Arboretum Paths: We’re talking (wild) turkey
By Patricia R. Drackett, Director and Assistant Extension Professor of Landscape Architecture
The Crosby Arboretum, Mississippi State University Extension Service
How about a few turkey topics to share around the dinner table this Thanksgiving if the conversation begins to fade?
Visitors to the Crosby Arboretum sometimes inquire about whether we have wild turkeys on the property. While I’ve never spotted them here, I’ve spotted them foraging by area roadsides and have heard stories of them making a pass-through local backyards.
Thanks to the Internet, we can view videos that cause us to give thanks that we are not the family who have been overtaken by a rafter of enormous picture-perfect turkeys calmly roosting on their suburban roof and strutting on their lawn. Yes, “rafter” is the correct term for a group of turkeys, although they are frequently called a “flock” or “gobble”.
Did you know that the wild turkey was almost our national bird? This is a true tale. When the colonies declared their independence from England, they were tasked with finding a symbol that was fitting to be placed on the new national seal. Benjamin Franklin felt that the wild turkey was a perfectly respectable choice for the new emblem. Although others favored the bald eagle, Franklin believed that eagles were lazy and vicious predators unworthy of such recognition, and that this bird was of “bad moral character”. Obviously, he was outvoted!
Turkeys are the largest North American game bird. Adult male turkeys, called toms or gobblers, can weigh up to 24 pounds. Their brightly colored feathers, in coppers, reds, and greens, come in handy when they are looking to attract females during the breeding season. Female turkeys are called hens and are much drabber in color, which helps provide camouflage when they are on their nests.
Wild turkeys forage for food on the ground, and consume berries, nuts, seeds, and sometimes even small animals such as frogs or salamanders. According to MSU Extension Service Publication 2033, “Forest Management for Wild Turkeys”, the birds will also eat insects such as grasshoppers, millipedes, insect larvae, and worms and snails. Young turkeys eat mostly insects in their first few weeks after hatching, and then will begin to pick up fruits and seeds. The Extension publication notes that most turkey nests are located within 10 yards of a forest edge, such as a logging road or firebreak.
Turkeys consume “soft mast” such as fruit from dogwood, blackberries and dewberries, huckleberries, blackgum, spicebush, muscadine, blackhaw, and wild cherries. They will also eat seeds of longleaf pine, sweetgum, and magnolia. Is this list starting to make you hungry?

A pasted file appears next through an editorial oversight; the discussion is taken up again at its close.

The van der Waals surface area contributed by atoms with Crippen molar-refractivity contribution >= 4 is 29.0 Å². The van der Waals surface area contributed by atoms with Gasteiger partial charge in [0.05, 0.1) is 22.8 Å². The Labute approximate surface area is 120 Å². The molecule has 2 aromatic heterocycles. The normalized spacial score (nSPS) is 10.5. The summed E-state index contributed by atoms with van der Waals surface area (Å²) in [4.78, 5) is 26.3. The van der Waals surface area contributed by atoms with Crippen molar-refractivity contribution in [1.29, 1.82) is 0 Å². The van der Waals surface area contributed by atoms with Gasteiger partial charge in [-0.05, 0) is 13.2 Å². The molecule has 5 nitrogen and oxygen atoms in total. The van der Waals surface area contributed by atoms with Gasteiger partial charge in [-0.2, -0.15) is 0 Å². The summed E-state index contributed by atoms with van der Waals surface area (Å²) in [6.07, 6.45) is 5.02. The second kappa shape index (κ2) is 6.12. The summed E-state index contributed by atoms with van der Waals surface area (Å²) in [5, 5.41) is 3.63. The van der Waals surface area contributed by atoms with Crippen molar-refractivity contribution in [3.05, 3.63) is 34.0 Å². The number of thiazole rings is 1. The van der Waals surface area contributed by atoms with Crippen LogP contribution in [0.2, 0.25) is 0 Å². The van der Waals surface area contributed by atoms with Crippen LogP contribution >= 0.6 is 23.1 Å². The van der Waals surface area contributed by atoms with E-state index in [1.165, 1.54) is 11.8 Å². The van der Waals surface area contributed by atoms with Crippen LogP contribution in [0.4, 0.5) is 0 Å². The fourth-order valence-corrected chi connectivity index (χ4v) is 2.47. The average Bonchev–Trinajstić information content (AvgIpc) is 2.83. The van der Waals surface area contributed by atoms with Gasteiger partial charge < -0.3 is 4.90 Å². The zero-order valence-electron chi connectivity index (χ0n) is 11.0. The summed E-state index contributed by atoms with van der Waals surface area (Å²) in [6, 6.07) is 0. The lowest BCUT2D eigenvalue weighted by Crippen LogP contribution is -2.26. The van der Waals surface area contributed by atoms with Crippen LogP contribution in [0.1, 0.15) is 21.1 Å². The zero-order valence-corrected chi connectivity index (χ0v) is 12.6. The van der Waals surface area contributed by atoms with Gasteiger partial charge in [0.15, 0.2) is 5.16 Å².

According to the Extension publication, turkeys will roost in a variety of forest habitats, but most often will roost in conifers located near water. Trees such as bald cypress and spruce pine can offer them attractive habitat in such areas. Spruce pine, which is found in the Arboretum’s exhibits, is also known as “turkey pine” because its branches often will grow full to the ground, offering the birds a perfect spot for an overnight stay.
The National Wild Turkey Federation (http://www.nwtf.org/) is a national nonprofit organization established in 1973. Along with its members the organization has helped to restore land that supports North American turkey populations. In addition to wild turkeys, hundreds of species of upland wildlife, such as quail, deer, and songbirds, have benefited from the improved habitat.
The NWTF website includes inks for sources of tree seedlings that are “ice cream” to turkeys, including Chickasaw plum, common persimmon, and southern crabapple, and oaks such as nuttall, cherrybark, shumard, water, white, and swamp chestnut oak. Acorns provide “hard mast” – the dried fruit of woody plants that fall to the forest floor, such as acorns and nuts from tree species such as hickory, pecan, walnut, and beech.
Turkeys will also consume fruit from hawthorn trees. In our area, two well-known species of hawthorn are parsley hawthorn (Crataegus marshallii) and mayhaw (Crataegus opaca). Many of you will be no stranger to tasty jelly made from mayhaw fruit, and turkeys may have to get up pretty early to beat dedicated jelly-makers to these trees. Both hawthorn species make beautiful accent trees in your home landscape because of attractive white flowers in spring. But take care when locating them in your yard as they are thorny, however, the fruit crop may cause you to quickly forgive this characteristic!